Consequences: the McCarran Ferguson edition

What follows is my understanding of the impact of recently passed legislation. I am not a lawyer, so please forgive me if I have misinterpreted some of the legal stuff. My purpose for this post is to explore the consequences of the legislation on the health insurance industry from a political-economic perspective.

What is McCarran Ferguson? The short version goes like this:

The McCarran-Ferguson Act of 1945 gives states the authority to regulate the “business of insurance” without interference from federal regulation, unless federal law specifically provides otherwise.

On Tuesday, December 22, 2020, the US Senate voted to repeal the McCarran-Ferguson Act as part of a package of amendments to the Competitive Health Insurance Reform Act (CHIRA). It was passed by a voice vote with no objections. The House of Representatives passed the legislation earlier in the year, so with the Senate passage, the bill now sits on the President’s desk.

Because a new Congress has just been sworn in, the President must sign the bill, HR 1418, within 10 days of his receipt of the bill or the legislation effectively disappears, dying a quiet lonely death. Word is, though, that President Trump will sign the legislation before it expires.

So what does this mean? CHIRA gives additional authority to the federal government to regulate the business of health insurance, and, with the repeal of McCarran Ferguson, it can do so without specifying what aspects of the health insurance business it is assuming regulatory authority.

In the short run, the repeal of McCarran Ferguson probably will not have much effect on the business of insurance. But like all federal programs, given time, this reorienting of regulatory authority from the states to the federal government will have profound implications in the years to come.

At least in theory, the motivating idea supporting the repeal of McCarran Ferguson is that it would allow insurance plans from one state to be offered in another state without going through the regulatory process for both states.

One of the effects would be that insurance companies could then create policies in the state with the lowest regulatory burden and offer them in states with higher regulatory burdens. In theory, the cost to offer the policy to consumers or businesses would be lower and so the insurance company could offer the policy at a more competitively priced premium.

Another effect could also mean the possibility of greater competition in a market, which would also put downward pressure of insurance premiums. But also, less concentration of market power by the insurance companies could also change the relationship between health care providers and the insurance companies. With the balance of power shifting, providers will have a stronger position from which to negotiate rates. Again, in theory, this could result in increases in premium and/or a lower level of profitability for the insurance company.

There are a lot of moving parts related to the impact on insurance pricing and many who have looked into the economic effects conclude that the consumer wins, especially in states that have a highly regulated insurance market like New York, New Jersey and California to name a few.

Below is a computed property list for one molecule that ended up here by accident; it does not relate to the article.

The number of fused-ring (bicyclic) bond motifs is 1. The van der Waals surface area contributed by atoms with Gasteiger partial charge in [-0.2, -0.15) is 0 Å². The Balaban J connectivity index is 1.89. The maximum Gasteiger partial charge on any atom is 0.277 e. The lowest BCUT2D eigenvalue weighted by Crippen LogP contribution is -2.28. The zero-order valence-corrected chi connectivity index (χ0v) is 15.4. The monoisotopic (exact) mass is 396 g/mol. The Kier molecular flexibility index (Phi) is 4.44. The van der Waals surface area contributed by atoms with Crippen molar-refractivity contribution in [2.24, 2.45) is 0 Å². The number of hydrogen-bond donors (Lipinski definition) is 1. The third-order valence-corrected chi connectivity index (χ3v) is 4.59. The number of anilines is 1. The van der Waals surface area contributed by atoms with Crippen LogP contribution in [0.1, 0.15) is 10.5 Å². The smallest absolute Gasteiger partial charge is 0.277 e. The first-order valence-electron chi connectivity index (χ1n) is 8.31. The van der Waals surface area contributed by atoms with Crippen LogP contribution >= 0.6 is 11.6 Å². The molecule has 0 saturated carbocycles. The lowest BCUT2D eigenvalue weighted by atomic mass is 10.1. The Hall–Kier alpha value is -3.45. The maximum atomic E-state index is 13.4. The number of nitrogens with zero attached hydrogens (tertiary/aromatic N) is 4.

However, the repeal of McCarran Ferguson and other provisions of CHIRA also come with a greater role in the regulation of insurance by the federal government. It is this aspect of CHIRA that I believe will have the greatest impact on the competitiveness of the insurance industry and insurance premiums.

As the regulatory power slowly shifts from the states to the federal government, insurance companies will naturally seek out regulatory approvals from the federal government. In fact, those insurance companies that offer policies in most or all 50 states will prefer federal regulatory authority. If federal regulations supersede state regulations, for the nationally oriented carriers, the regulatory burden for them will be lessened by the single point of contact. Smaller companies that operate in a single state or just a few states, will lose the benefit of the level playing field in terms of the regulatory environment and will also be burdened with the need to submit to a federal authority with whom they have less influence than they had with their state authority.

Over time, these smaller insurers will find they do not have the scale of operations necessary to deal with the transition of regulatory authority and maintain price competitiveness. The result over a longer time frame is that only the larger companies will survive and the market will become more concentrated and less competitive.

There is another danger to the shift in regulatory authority from the states to the federal government to the insurance industry. By granting greater power to the federal government and taking it from the states, the concerns of the smaller companies are more likely to be ignored or subjugated to lower levels of consideration than those with more influence, like the larger, nationally oriented insurance companies. Over time, the smaller insurers will decide it is easier and more profitable to sell or discontinue their business, leaving the insurance market to fewer, larger, and more economically powerful companies.

In time, and these changes could take place over a generational time scale, providers will have less influence and with the states slowly removed from the process, consumers will have fewer and more difficult processes to submit their grievances and receive remedy for harmful consequences a single point of regulation.

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